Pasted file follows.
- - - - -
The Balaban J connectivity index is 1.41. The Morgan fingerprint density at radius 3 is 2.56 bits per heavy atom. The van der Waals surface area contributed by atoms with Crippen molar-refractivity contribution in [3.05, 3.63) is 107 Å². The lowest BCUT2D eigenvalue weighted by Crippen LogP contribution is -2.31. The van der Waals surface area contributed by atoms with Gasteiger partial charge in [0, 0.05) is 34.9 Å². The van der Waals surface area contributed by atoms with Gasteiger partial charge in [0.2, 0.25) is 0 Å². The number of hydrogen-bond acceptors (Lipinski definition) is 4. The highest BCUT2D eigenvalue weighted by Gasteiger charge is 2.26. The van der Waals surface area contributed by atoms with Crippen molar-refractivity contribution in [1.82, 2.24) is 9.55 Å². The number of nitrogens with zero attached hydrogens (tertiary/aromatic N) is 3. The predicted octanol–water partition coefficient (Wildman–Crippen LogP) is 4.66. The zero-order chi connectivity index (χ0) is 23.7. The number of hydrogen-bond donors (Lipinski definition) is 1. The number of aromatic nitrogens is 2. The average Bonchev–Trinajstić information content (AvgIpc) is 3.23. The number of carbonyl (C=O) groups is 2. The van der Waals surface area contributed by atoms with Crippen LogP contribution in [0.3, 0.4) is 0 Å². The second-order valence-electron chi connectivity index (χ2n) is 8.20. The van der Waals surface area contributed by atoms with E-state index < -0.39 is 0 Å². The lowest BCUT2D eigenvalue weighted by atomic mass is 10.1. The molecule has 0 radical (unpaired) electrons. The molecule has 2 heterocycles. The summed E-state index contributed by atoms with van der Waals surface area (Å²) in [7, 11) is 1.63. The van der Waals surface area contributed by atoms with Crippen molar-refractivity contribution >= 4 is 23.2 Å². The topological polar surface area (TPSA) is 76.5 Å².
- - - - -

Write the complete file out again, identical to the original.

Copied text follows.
The Balaban J connectivity index is 1.41. The Morgan fingerprint density at radius 3 is 2.56 bits per heavy atom. The van der Waals surface area contributed by atoms with Crippen molar-refractivity contribution in [3.05, 3.63) is 107 Å². The lowest BCUT2D eigenvalue weighted by Crippen LogP contribution is -2.31. The van der Waals surface area contributed by atoms with Gasteiger partial charge in [0, 0.05) is 34.9 Å². The van der Waals surface area contributed by atoms with Gasteiger partial charge in [0.2, 0.25) is 0 Å². The number of hydrogen-bond acceptors (Lipinski definition) is 4. The highest BCUT2D eigenvalue weighted by Gasteiger charge is 2.26. The van der Waals surface area contributed by atoms with Crippen molar-refractivity contribution in [1.82, 2.24) is 9.55 Å². The number of nitrogens with zero attached hydrogens (tertiary/aromatic N) is 3. The predicted octanol–water partition coefficient (Wildman–Crippen LogP) is 4.66. The zero-order chi connectivity index (χ0) is 23.7. The number of hydrogen-bond donors (Lipinski definition) is 1. The number of aromatic nitrogens is 2. The average Bonchev–Trinajstić information content (AvgIpc) is 3.23. The number of carbonyl (C=O) groups is 2. The van der Waals surface area contributed by atoms with Crippen LogP contribution in [0.3, 0.4) is 0 Å². The second-order valence-electron chi connectivity index (χ2n) is 8.20. The van der Waals surface area contributed by atoms with E-state index < -0.39 is 0 Å². The lowest BCUT2D eigenvalue weighted by atomic mass is 10.1. The molecule has 0 radical (unpaired) electrons. The molecule has 2 heterocycles. The summed E-state index contributed by atoms with van der Waals surface area (Å²) in [7, 11) is 1.63. The van der Waals surface area contributed by atoms with Crippen molar-refractivity contribution >= 4 is 23.2 Å². The topological polar surface area (TPSA) is 76.5 Å².